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Bells of Creation

Posted by editor on March 2, 2009 at 9:08 AM PST


Time to chime in with your small language change

We've mentioned the process for Java 7 "small language changes" a few times before in this space, and thusfar it's been a very informal process, collecting bits and blurbs from Mark Reinhold's Devoxx '08 presentation and Joe Darcy's blog. But since this ultimately has to produce a formal JSR, the process is firming up and formalizing somewhat.

The OpenJDK compiler group has approved and created Project Coin, the OpenJDK project for selecting small language changes to be included in Java 7. The project's home page includes instructions for proposing small language changes, as well as links to blogs about what makes for an appropriate small language change.

A call for proposals period will run until March 30, 2009. To submit a proposal for consideration during that time, send a completed proposal form in plain text or HTML to the project mailing list coin-dev. After the call for proposals is completed, a subset of proposals will be selected for inclusion in a JSR draft. Proposals should keep in mind the criteria for a desirable change as well as guidance on sizing a change and other background information.


Also in Java Today,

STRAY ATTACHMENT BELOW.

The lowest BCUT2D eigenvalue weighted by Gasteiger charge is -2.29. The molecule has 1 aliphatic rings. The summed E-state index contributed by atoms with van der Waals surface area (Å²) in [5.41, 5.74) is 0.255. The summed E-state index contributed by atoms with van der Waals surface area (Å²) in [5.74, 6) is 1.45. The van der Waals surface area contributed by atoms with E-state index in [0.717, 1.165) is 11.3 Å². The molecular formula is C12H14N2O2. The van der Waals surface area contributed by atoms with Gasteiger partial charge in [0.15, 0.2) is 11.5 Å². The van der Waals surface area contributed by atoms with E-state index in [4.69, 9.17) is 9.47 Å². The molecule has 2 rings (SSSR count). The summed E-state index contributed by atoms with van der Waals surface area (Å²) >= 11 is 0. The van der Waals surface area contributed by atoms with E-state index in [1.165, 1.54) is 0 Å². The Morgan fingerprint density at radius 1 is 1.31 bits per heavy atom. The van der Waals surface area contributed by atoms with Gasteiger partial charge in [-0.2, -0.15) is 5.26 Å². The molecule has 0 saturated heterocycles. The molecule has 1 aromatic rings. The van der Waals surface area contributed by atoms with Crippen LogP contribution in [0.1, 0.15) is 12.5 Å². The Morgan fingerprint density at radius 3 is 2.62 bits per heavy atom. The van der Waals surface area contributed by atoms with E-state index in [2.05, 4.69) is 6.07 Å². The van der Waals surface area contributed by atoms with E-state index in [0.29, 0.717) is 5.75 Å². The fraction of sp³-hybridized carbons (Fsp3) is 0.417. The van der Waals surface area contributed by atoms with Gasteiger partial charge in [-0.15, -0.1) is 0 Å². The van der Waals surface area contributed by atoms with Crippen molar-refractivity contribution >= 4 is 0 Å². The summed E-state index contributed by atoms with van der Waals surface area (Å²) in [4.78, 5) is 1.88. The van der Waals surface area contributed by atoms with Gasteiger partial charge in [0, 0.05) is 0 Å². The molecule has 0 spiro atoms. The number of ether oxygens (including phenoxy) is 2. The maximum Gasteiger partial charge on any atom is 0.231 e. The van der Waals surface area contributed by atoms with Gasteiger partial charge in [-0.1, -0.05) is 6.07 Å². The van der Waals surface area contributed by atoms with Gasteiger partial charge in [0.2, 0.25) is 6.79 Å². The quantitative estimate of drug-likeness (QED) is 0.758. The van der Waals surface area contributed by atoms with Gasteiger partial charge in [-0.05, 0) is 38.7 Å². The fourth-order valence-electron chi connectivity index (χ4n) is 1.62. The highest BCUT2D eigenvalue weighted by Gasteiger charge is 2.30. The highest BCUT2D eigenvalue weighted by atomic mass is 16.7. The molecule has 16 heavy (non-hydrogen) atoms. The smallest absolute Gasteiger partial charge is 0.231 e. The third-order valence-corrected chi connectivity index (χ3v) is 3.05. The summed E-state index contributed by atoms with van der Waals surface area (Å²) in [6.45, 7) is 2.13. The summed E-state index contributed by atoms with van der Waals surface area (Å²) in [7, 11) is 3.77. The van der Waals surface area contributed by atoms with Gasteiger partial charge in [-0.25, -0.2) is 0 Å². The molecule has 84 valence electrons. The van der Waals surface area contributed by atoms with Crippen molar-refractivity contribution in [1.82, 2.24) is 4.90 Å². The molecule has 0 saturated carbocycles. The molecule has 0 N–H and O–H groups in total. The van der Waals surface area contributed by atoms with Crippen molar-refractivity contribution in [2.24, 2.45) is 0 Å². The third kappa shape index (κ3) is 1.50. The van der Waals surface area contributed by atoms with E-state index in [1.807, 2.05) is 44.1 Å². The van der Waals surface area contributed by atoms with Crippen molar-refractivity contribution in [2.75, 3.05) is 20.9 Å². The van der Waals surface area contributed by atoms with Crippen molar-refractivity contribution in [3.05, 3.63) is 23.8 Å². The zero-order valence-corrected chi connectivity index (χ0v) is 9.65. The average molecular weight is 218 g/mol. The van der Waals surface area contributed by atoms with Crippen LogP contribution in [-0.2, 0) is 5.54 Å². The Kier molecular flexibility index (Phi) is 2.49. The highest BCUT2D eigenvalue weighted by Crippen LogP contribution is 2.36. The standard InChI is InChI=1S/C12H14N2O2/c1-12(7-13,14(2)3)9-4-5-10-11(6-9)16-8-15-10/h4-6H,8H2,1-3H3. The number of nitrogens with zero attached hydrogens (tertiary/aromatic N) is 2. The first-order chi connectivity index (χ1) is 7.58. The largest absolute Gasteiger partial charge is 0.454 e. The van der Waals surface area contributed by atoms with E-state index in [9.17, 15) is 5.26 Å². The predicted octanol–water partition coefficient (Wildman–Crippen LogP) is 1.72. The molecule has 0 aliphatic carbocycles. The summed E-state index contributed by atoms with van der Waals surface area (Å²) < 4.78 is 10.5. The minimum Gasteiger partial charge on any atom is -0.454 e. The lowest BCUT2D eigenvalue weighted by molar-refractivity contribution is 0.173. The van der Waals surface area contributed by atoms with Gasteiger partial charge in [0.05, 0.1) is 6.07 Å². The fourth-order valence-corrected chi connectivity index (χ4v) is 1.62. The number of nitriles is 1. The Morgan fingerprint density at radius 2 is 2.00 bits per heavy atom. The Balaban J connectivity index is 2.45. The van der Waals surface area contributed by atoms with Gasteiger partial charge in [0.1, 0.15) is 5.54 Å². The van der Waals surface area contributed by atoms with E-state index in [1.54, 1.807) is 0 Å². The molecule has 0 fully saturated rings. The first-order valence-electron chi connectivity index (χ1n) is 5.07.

The jLab environment aims to provide a Matlab/Scilab like scientific computing platform that is supported by scripting engines implemented in the Java language. They write, "actually, in the current implementation of jLab there coexist the four scripting engines, mentioned above. The GroovySci seems currently to be the preferred choice, since it is much faster, can execute directly Java code using only the familiar Java packaging rules, and is feature rich language, i.e. Groovy enhanced with Matlab style dynamic matrix operations and surrounding support environment. Recently, the Groovy 1.6 is released, with significantly faster runtime support from the previous beta release. The new jLab version has adapted the new Groovy 1.6 runtime implementation, and now obtains much better performance on mathematical scripting operations (about 1.5 to 4 times faster, depending on the operation)."

BusinessWeek notes efforts to win over mobile developers in its article The Battle of Mobile Software Apps, specifically noting the role JavaFX Mobile could play. "At the Mobile World Congress, Sun Microsystems unveiled a new version of Java for mobile devices called JavaFX. Sun says the programming software allows developers to write applications that work on any mobile operating system. If that turns out to be true, JavaFX is a potentially important development. "They can get their code done for less money and get more users, which is really the Holy Grail for developers," says Eric Klein, vice-president for Java marketing at Sun Microsystems."


Today's Weblogs begin with Hans Hrasna demonstrating the steps for
Provisioning Blackberry clients on the Sun GlassFish Mobility Platform. "The Sun GlassFish Mobility Platform includes a Client Provisioning Portal, allowing client jars to be uploaded to the portal remotely and then downloaded over the air (OTA) by standard MIDP 2.0 devices. In the newest release of MP, version 1.1, we have added the ability to upload and provision Blackberry COD files. Read on to learn how..."

Sergey Malenkov shoots off some effects in For Those About To Rock "(We Salute You): This simple example produces firework effects using JavaFX Script. The active use of random numbers brings variety to each firework volley."

Finally, in